4) “Everyone is against me. I’ve done nothing wrong.”

silent manipulator If someone uses these phrases, they may be trying to covertly manipulate you

Narcissists and super-controlling people love this trick.

It’s called playing the victim (or self-victimization).

They’ll exaggerate or highlight their unfortunate situation to justify toxic behavior (or simply manipulate others).

It’s linked to attention-seeking behavior and can also be seen as a coping strategy.

But the world doesn’t revolve around them (despite what they think) and you shouldn’t fall for it.

Here’s the thing.

Genuine victims (and those who need our support the most) are often the quietest. They could be suffering inside and be too ashamed or scared to speak out.

There’s a reason why medics are trained to help silent patients first.

5) “You’re overreacting, it’s no big deal.”

This phrase is an example of downplaying or minimalization.

It’s a slamdunk sign that someone feels guilty and is trying to cover their tracks.

Controlling individuals also use downplaying to crush your confidence.

Let’s say you get a promotion.

Rather than congratulating you, they say that you only got it because you were lucky. Or maybe because the previous manager retired and there was nobody else to fill the role.

Not very supportive, is it?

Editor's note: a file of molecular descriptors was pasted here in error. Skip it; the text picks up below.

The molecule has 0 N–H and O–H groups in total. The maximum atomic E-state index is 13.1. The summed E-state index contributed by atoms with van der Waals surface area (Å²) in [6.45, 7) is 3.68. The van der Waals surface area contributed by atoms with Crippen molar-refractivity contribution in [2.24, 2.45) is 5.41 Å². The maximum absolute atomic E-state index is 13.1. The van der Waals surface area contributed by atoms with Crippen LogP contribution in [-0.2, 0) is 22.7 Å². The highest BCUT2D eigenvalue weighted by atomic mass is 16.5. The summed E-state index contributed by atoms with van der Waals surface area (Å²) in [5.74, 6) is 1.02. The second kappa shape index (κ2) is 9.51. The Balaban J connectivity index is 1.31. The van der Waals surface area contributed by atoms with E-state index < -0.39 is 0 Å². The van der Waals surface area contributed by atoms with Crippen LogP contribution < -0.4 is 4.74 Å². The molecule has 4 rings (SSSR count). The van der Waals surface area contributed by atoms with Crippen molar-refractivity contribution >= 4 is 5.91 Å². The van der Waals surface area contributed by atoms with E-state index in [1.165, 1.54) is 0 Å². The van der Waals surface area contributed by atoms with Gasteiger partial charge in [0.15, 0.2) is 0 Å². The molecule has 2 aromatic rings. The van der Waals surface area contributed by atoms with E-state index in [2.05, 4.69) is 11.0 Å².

And can leave you feeling low. This is exactly what they want because, in turn, it makes you easier to control and manipulate.

6) “I thought you were better than this.”

Another common trick that narcissists and toxic individuals use is guilt-tripping or emotional blackmail.

This phrase makes you feel bad about yourself.

Usually, they have an agenda (and aren’t just making you feel like crap for no reason).

You’ve guessed it.

It’s to manipulate you into doing what they want.

Close family members commonly use guilt-tripping as it’s especially effective when you care about that person.

They might not even realize it.

Imagine the scenario…

You haven’t phoned your grandparents for weeks. When you finally get around to making that call, they start the conversation with: “Oh, nice of you to finally call.”

This sarcastic, passive-aggressive guilt trip is designed to make you feel bad, and ultimately manipulate you into calling them more often (because they want to hear from you!)

It comes from a good place, but it’s guilt-tripping nevertheless.

Naughty grandma!

7) “You’re just trying to manipulate me.”

Finally, this one is particularly sneaky (and can be difficult to get your head around).

But when someone calls YOU out for manipulation, they could actually be deflecting from their own behavior. This acts as a defensive mechanism to protect their ego.

It’s called projection.

A classic example is bullying. If someone constantly makes fun of someone else’s insecurities, they’re projecting their own battle with low self-esteem.

Just something to think about!

Hopefully, you’re now better equipped to identify these controlling behaviors.

Remember to always set boundaries and not give in to these powerful manipulative phrases!

Leila El-Dean

Leila El-Dean

Leila is a passionate writer with a background in photography and art. She has over ten years of experience in branding, marketing, and building websites. She loves travelling and has lived in several countries, including Thailand, Malaysia, Spain, and Malta. When she’s not writing (or ogling cats), Leila loves trying new food and drinking copious amounts of Earl Grey tea.